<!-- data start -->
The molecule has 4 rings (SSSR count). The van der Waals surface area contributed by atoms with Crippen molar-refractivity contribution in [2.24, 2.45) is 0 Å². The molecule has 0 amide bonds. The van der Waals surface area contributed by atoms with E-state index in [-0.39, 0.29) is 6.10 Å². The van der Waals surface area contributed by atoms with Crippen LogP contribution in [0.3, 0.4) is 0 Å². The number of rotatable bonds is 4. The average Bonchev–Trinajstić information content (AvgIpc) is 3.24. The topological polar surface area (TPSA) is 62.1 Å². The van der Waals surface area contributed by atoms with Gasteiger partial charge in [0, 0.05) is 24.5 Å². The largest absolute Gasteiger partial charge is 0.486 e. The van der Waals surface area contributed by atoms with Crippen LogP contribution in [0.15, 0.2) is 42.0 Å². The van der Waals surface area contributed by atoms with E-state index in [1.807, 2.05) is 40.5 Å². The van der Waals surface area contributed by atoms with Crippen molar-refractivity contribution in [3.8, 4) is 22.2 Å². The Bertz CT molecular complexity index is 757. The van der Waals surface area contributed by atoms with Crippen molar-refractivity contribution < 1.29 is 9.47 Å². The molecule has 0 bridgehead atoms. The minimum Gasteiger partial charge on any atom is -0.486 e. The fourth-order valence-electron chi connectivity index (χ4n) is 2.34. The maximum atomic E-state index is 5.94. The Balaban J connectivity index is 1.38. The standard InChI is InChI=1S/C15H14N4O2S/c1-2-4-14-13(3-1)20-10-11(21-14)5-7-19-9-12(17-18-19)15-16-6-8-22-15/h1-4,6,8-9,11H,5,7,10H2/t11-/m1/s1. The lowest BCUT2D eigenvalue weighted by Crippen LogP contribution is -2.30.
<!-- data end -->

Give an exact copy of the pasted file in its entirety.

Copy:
The molecule has 4 rings (SSSR count). The van der Waals surface area contributed by atoms with Crippen molar-refractivity contribution in [2.24, 2.45) is 0 Å². The molecule has 0 amide bonds. The van der Waals surface area contributed by atoms with E-state index in [-0.39, 0.29) is 6.10 Å². The van der Waals surface area contributed by atoms with Crippen LogP contribution in [0.3, 0.4) is 0 Å². The number of rotatable bonds is 4. The average Bonchev–Trinajstić information content (AvgIpc) is 3.24. The topological polar surface area (TPSA) is 62.1 Å². The van der Waals surface area contributed by atoms with Gasteiger partial charge in [0, 0.05) is 24.5 Å². The largest absolute Gasteiger partial charge is 0.486 e. The van der Waals surface area contributed by atoms with Crippen LogP contribution in [0.15, 0.2) is 42.0 Å². The van der Waals surface area contributed by atoms with E-state index in [1.807, 2.05) is 40.5 Å². The van der Waals surface area contributed by atoms with Crippen molar-refractivity contribution in [3.8, 4) is 22.2 Å². The Bertz CT molecular complexity index is 757. The van der Waals surface area contributed by atoms with Crippen molar-refractivity contribution < 1.29 is 9.47 Å². The molecule has 0 bridgehead atoms. The minimum Gasteiger partial charge on any atom is -0.486 e. The fourth-order valence-electron chi connectivity index (χ4n) is 2.34. The maximum atomic E-state index is 5.94. The Balaban J connectivity index is 1.38. The standard InChI is InChI=1S/C15H14N4O2S/c1-2-4-14-13(3-1)20-10-11(21-14)5-7-19-9-12(17-18-19)15-16-6-8-22-15/h1-4,6,8-9,11H,5,7,10H2/t11-/m1/s1. The lowest BCUT2D eigenvalue weighted by Crippen LogP contribution is -2.30.